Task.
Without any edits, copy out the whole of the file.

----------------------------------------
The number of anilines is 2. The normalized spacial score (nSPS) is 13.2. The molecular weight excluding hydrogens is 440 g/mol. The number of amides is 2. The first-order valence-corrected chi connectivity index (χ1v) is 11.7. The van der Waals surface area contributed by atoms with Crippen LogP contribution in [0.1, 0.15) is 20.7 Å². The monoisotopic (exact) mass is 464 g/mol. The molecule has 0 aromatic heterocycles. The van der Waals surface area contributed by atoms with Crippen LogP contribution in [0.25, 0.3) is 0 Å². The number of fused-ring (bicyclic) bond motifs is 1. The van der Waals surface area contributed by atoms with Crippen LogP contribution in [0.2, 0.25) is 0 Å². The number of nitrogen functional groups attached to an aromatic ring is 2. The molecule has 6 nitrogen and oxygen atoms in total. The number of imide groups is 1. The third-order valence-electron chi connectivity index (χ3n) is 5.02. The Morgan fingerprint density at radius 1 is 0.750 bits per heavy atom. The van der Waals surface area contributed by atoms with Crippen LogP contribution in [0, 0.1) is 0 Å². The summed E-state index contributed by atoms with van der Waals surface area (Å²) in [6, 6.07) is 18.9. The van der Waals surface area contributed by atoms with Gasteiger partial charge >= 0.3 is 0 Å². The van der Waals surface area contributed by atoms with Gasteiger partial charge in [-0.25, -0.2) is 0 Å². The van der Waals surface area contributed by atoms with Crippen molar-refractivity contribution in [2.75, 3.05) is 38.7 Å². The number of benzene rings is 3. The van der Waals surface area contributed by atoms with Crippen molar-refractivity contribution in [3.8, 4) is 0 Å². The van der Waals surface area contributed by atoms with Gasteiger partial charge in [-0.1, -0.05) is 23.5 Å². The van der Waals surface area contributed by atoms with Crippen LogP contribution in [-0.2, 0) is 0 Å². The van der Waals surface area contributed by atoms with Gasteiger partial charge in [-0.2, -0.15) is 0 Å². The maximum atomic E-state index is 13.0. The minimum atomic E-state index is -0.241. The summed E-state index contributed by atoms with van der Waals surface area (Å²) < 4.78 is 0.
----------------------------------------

The number of anilines is 2. The normalized spacial score (nSPS) is 13.2. The molecular weight excluding hydrogens is 440 g/mol. The number of amides is 2. The first-order valence-corrected chi connectivity index (χ1v) is 11.7. The van der Waals surface area contributed by atoms with Crippen LogP contribution in [0.1, 0.15) is 20.7 Å². The monoisotopic (exact) mass is 464 g/mol. The molecule has 0 aromatic heterocycles. The van der Waals surface area contributed by atoms with Crippen LogP contribution in [0.25, 0.3) is 0 Å². The number of fused-ring (bicyclic) bond motifs is 1. The van der Waals surface area contributed by atoms with Crippen LogP contribution in [0.2, 0.25) is 0 Å². The number of nitrogen functional groups attached to an aromatic ring is 2. The molecule has 6 nitrogen and oxygen atoms in total. The number of imide groups is 1. The third-order valence-electron chi connectivity index (χ3n) is 5.02. The Morgan fingerprint density at radius 1 is 0.750 bits per heavy atom. The van der Waals surface area contributed by atoms with Crippen LogP contribution in [0, 0.1) is 0 Å². The summed E-state index contributed by atoms with van der Waals surface area (Å²) in [6, 6.07) is 18.9. The van der Waals surface area contributed by atoms with Gasteiger partial charge >= 0.3 is 0 Å². The van der Waals surface area contributed by atoms with Gasteiger partial charge in [-0.25, -0.2) is 0 Å². The van der Waals surface area contributed by atoms with Crippen molar-refractivity contribution in [2.75, 3.05) is 38.7 Å². The number of benzene rings is 3. The van der Waals surface area contributed by atoms with Crippen molar-refractivity contribution in [3.8, 4) is 0 Å². The van der Waals surface area contributed by atoms with Gasteiger partial charge in [-0.1, -0.05) is 23.5 Å². The van der Waals surface area contributed by atoms with Crippen LogP contribution in [-0.2, 0) is 0 Å². The van der Waals surface area contributed by atoms with Gasteiger partial charge in [-0.2, -0.15) is 0 Å². The maximum atomic E-state index is 13.0. The minimum atomic E-state index is -0.241. The summed E-state index contributed by atoms with van der Waals surface area (Å²) < 4.78 is 0.